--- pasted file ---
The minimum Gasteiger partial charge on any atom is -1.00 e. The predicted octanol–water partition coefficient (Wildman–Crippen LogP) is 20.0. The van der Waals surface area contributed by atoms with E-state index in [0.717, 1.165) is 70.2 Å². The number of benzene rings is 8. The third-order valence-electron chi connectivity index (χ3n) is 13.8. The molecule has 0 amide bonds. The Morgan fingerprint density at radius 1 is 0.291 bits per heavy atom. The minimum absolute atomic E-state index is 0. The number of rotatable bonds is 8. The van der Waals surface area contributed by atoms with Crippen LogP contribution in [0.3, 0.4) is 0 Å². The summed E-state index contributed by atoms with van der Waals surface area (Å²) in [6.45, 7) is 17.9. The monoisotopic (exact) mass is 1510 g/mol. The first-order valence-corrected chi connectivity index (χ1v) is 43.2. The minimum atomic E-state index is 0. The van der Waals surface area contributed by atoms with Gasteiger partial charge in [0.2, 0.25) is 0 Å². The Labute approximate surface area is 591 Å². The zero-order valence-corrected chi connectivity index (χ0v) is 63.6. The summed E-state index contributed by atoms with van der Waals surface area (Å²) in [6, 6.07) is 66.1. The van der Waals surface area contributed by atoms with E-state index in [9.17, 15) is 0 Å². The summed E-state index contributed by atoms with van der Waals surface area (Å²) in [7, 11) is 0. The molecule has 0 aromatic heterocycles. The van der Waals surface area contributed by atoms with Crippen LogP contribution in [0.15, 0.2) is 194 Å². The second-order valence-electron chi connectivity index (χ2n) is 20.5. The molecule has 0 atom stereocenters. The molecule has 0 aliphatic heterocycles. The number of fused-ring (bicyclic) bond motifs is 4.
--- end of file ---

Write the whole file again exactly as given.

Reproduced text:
The minimum Gasteiger partial charge on any atom is -1.00 e. The predicted octanol–water partition coefficient (Wildman–Crippen LogP) is 20.0. The van der Waals surface area contributed by atoms with E-state index in [0.717, 1.165) is 70.2 Å². The number of benzene rings is 8. The third-order valence-electron chi connectivity index (χ3n) is 13.8. The molecule has 0 amide bonds. The Morgan fingerprint density at radius 1 is 0.291 bits per heavy atom. The minimum absolute atomic E-state index is 0. The number of rotatable bonds is 8. The van der Waals surface area contributed by atoms with Crippen LogP contribution in [0.3, 0.4) is 0 Å². The summed E-state index contributed by atoms with van der Waals surface area (Å²) in [6.45, 7) is 17.9. The monoisotopic (exact) mass is 1510 g/mol. The first-order valence-corrected chi connectivity index (χ1v) is 43.2. The minimum atomic E-state index is 0. The van der Waals surface area contributed by atoms with Gasteiger partial charge in [0.2, 0.25) is 0 Å². The Labute approximate surface area is 591 Å². The zero-order valence-corrected chi connectivity index (χ0v) is 63.6. The summed E-state index contributed by atoms with van der Waals surface area (Å²) in [6, 6.07) is 66.1. The van der Waals surface area contributed by atoms with E-state index in [9.17, 15) is 0 Å². The summed E-state index contributed by atoms with van der Waals surface area (Å²) in [7, 11) is 0. The molecule has 0 aromatic heterocycles. The van der Waals surface area contributed by atoms with Crippen LogP contribution in [0.15, 0.2) is 194 Å². The second-order valence-electron chi connectivity index (χ2n) is 20.5. The molecule has 0 atom stereocenters. The molecule has 0 aliphatic heterocycles. The number of fused-ring (bicyclic) bond motifs is 4.